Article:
Java folks, we have some good news for you — the Contentful is here! It supports one of our most recent features, Direct Files Upload, something that we know will make a lot of users happy. It’s also the best version ever™ of the SDK, with bugfixes and more goodies under the hood. It’s the Java that you know and love, with powerful features and as verbose as ever… Or is it?
For all its great features, Java is undoubtedly rather verbose. Oftentimes this is good, because it helps you spot errors and build better apps, but when building this SDK I realized that there was a trick I could adopt which could save me a bunch of keystrokes and make the code more readable. Interested? Without further ado, let’s take a look at method chaining!
Have you ever encountered a chain of methods like the following?
For chaining of setter methods, we will digress a bit from the known paradigm of setters, since our's will need to return something. In the above snippet setBar needs to be executed on something, so
setFoo needs to return it. For reasons we will discuss further down, it is useful to have the return type of each setter in a chain return the same type, in this case whatever
someObject's type is.
An implementation of the
setFoo setter method can look like this:
This implementation checks the incoming value and assigns it to an object field, just as a regular setter would. Interestingly, it returns also the this object. This is the meaty part of the chain: This way you could call
setFoo (and hence all methods from the instance) again.
A quick note for readability: Since we are doing several things in a chain, I recommend rewriting the sample snippet and execute every setter in a separate line, preceding it with the dot accessor:
This way, the readability is ensured, and in case of an unexpected exception the stack trace points directly to line the failing setter was used, and not the complete chain!
Method chaining makes the source code more glanceable and less convoluted especially when dealing with multiple sets of chains. Let’s take a look at these two snippets:
Both snippets are setting values into a cascading structure. The first one uses a non chaining approach, so we first need to define the values to be set in the outer object and then call the setter for each of them. On the other hand, in the second snippet, we can define the inner object in place and set all the values where needed. This has the positive side effect of not needing to name the inner object, therefore we don't need to clutter the namespace with just another temporary variable name.
Now that we took a glance into what a chain is and how to use one, let’s take a look at what we can use it for. In our Java CMA SDK, all resources are using chaining to make the code more readable, especially once you have to include changes, or create new resources. Let’s take a look at a practical use case, where we are uploading an assets:
In the above example we do two things: first, we create a new asset and use our chaining setters, and then we are pushing this asset to Contentful. The first part should look familiar to you by now, and although the second one looks similar, it’s not actually using chaining setters, but rather a fluid interface. The difference between those two is that the fluid interface can and is expected to return different types for each step of the chain. So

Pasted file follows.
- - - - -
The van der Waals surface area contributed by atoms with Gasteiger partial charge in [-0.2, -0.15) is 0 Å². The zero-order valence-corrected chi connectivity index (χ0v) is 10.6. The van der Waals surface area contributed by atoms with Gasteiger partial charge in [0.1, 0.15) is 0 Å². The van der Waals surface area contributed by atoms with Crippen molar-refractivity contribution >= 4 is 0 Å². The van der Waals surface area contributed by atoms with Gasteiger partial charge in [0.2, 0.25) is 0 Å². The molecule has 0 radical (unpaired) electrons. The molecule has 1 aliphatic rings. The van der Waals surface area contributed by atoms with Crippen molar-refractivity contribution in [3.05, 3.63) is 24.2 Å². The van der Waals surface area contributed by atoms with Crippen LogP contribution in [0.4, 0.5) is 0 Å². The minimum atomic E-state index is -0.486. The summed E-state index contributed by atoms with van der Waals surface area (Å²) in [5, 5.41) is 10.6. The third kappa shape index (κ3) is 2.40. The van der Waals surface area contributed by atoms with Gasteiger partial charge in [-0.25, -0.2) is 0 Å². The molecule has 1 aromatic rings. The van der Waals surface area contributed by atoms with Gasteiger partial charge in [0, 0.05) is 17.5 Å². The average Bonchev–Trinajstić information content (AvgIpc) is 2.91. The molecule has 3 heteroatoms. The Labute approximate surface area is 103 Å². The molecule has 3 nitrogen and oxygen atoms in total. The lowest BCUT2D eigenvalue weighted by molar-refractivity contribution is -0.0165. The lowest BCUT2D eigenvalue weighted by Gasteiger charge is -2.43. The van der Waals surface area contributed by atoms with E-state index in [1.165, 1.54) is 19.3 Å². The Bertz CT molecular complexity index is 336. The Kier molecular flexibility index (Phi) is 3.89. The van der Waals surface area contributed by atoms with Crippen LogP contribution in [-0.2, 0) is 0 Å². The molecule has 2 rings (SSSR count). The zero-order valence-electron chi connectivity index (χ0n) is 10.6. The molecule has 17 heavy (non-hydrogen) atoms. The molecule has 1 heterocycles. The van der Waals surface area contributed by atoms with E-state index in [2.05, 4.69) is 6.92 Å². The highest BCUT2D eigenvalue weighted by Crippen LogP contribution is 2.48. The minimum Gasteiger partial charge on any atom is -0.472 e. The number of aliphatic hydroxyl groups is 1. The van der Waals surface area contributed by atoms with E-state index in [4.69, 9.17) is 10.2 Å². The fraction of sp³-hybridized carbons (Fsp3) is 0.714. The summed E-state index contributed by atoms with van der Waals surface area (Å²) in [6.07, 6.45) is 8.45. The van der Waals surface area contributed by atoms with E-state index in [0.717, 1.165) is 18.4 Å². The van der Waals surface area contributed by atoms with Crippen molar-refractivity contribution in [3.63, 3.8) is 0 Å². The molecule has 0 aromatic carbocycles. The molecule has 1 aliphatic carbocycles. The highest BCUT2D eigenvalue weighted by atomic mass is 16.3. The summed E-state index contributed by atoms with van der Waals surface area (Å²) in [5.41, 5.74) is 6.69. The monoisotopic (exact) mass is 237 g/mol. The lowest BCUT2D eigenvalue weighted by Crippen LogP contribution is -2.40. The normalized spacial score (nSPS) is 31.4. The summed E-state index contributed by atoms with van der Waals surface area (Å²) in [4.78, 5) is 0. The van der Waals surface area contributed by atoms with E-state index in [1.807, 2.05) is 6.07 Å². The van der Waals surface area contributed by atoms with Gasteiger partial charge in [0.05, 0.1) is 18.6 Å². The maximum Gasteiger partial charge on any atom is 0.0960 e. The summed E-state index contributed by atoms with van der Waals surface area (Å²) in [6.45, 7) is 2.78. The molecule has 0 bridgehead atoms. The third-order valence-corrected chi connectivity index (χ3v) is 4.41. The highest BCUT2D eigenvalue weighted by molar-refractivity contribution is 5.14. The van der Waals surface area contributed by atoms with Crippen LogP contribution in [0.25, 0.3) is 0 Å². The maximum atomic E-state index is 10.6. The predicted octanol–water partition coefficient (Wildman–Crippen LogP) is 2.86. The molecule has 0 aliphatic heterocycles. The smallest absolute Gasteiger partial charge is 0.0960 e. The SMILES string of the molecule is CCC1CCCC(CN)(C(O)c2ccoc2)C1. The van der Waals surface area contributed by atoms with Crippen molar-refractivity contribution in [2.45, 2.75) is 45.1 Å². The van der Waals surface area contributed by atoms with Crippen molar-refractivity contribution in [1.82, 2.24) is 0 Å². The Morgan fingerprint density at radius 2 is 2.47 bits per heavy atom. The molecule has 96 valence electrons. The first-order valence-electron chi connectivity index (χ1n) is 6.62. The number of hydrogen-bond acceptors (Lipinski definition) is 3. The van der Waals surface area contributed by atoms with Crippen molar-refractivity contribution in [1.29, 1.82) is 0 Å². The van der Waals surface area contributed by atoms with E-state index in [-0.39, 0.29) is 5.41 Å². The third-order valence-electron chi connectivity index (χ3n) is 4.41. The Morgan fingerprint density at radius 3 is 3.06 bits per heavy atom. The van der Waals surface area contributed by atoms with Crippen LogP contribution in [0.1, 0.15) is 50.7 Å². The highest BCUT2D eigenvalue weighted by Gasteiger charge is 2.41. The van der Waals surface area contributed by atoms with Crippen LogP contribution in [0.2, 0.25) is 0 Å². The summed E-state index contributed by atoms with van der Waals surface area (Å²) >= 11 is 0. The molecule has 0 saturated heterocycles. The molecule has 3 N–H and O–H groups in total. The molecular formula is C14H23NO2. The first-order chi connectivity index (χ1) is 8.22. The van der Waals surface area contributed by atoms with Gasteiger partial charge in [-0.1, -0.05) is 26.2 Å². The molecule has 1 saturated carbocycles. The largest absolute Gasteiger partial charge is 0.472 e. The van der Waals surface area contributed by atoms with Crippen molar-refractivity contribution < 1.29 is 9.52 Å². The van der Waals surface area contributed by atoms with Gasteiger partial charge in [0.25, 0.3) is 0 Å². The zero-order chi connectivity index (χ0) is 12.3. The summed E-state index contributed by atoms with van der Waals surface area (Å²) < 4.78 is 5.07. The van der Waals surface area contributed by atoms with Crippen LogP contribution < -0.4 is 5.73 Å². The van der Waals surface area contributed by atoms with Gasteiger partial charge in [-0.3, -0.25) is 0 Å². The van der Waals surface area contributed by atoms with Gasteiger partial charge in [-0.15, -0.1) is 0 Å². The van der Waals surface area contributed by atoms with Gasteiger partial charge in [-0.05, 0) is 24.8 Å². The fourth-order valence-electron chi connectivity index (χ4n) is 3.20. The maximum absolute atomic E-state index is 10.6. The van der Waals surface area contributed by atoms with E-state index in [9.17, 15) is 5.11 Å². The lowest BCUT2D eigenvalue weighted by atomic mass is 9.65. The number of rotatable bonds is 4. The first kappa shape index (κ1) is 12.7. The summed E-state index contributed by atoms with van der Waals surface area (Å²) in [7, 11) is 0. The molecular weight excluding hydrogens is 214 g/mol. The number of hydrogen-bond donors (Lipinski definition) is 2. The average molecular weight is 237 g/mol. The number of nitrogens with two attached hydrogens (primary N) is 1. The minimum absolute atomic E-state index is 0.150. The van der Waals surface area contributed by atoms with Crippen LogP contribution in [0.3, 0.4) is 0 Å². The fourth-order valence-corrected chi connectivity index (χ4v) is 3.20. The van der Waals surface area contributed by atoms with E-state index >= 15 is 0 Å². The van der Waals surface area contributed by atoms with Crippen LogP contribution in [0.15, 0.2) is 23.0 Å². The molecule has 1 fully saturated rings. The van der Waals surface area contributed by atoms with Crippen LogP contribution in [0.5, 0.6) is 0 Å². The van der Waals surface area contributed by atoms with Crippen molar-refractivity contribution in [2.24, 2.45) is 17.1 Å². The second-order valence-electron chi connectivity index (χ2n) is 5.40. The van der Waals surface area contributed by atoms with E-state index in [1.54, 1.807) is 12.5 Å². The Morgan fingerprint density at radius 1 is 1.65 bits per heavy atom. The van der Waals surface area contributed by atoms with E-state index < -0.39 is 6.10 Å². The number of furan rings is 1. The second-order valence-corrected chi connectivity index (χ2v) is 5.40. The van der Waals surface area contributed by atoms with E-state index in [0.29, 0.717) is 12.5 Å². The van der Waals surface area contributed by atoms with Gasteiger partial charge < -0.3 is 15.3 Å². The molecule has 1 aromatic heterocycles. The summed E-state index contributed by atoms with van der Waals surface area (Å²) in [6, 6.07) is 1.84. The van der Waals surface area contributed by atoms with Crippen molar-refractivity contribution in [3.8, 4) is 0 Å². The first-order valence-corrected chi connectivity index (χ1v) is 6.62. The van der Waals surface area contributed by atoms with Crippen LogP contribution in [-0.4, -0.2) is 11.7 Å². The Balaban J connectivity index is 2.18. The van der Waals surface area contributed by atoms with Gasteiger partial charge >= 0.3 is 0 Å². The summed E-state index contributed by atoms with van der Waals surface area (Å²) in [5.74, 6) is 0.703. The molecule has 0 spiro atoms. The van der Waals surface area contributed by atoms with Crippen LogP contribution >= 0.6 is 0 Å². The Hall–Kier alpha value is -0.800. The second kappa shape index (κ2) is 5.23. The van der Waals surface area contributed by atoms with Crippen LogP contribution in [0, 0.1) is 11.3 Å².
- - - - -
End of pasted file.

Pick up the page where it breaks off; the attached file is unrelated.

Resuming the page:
client.assets() does return an instance of the assets module, and not an object of the same type as the client's.
Why are we taking a look at it? Because you can also combine both, chaining setters and fluid interfaces:
Here we are using the setters with a fluid interface. The
.localize() methods are returning different types. This approach has one problem: it is not easy to tell that after the call to
.getFields() you cannot call
.setVersion() again, since this setter does not exists on the return type of the
.getFields() method. This is also where we find one of the problems with chaining and fluent interfaces: readability of the chain can be difficult, if the return types of the chain change too much. So a recommendation would be to keep the different return types to a minimum to not confuse you in a couple of weeks — or your co-workers now!
Let’s take a look into inheritance and how it works with chaining. Let’s assume for example that you have a super type called
CMARessource which defines common field to be set on all the resources, also for a subclass,
CMAAsset. Take a look at this snippet from Contentful's
CMAResource implements the setId method like this:
The keen eye might have noticed the difference in the return type of the methods:
<T extends CMAResource>. The nice thing is that with this construct
CMAAsset is extending
CMAResource and also redefines the return type, which makes the chain limited to only one type:
CMAAsset. Without overwriting the setter, it would be taken from the
CMARessource class and would not return a
CMAAsset, which would make accessing
CMAAsset specific methods impossible without a typecast.
To summarize, this allows us to have a construct like:
.getFields() called in
CMAAsset and not in
Chaining setters is a nice trick, but is to be used with care. If you let a setter return the this object, you can chain them together and save some mental overhead. As always, too much of a good thing can be a bad thing, so overusing this can result in more confusing code. My suggestion is to adopt this paradigm where it makes sense, and keep changes of return types in a fluent interface to a minimum.
If you want to see this pattern in action, take a look at our Java CMA 2.0.0 SDK, and let us know what you think about it. As always, you can head to the docs to find out more about it, or explore the source code (and open issues, should you find any) on Github.